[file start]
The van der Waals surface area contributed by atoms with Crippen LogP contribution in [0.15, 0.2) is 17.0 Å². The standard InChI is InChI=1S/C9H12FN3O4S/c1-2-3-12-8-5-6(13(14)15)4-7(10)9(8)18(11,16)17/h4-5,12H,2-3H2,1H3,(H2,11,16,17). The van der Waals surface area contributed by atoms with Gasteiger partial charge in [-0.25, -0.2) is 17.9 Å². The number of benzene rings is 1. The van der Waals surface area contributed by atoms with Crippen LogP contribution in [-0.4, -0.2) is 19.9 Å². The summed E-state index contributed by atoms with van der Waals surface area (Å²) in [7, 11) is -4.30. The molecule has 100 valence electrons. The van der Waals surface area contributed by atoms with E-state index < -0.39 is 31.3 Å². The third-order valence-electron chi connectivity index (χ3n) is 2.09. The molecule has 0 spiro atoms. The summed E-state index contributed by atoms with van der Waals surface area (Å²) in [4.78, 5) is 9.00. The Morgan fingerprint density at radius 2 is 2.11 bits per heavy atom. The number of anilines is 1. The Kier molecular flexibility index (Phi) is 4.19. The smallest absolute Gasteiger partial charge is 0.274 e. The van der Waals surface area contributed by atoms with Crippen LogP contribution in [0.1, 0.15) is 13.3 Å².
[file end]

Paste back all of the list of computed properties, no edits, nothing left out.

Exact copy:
The van der Waals surface area contributed by atoms with Crippen LogP contribution in [0.15, 0.2) is 17.0 Å². The standard InChI is InChI=1S/C9H12FN3O4S/c1-2-3-12-8-5-6(13(14)15)4-7(10)9(8)18(11,16)17/h4-5,12H,2-3H2,1H3,(H2,11,16,17). The van der Waals surface area contributed by atoms with Gasteiger partial charge in [-0.25, -0.2) is 17.9 Å². The number of benzene rings is 1. The van der Waals surface area contributed by atoms with Crippen LogP contribution in [-0.4, -0.2) is 19.9 Å². The summed E-state index contributed by atoms with van der Waals surface area (Å²) in [7, 11) is -4.30. The molecule has 100 valence electrons. The van der Waals surface area contributed by atoms with E-state index < -0.39 is 31.3 Å². The third-order valence-electron chi connectivity index (χ3n) is 2.09. The molecule has 0 spiro atoms. The summed E-state index contributed by atoms with van der Waals surface area (Å²) in [4.78, 5) is 9.00. The Morgan fingerprint density at radius 2 is 2.11 bits per heavy atom. The number of anilines is 1. The Kier molecular flexibility index (Phi) is 4.19. The smallest absolute Gasteiger partial charge is 0.274 e. The van der Waals surface area contributed by atoms with Crippen LogP contribution in [0.1, 0.15) is 13.3 Å².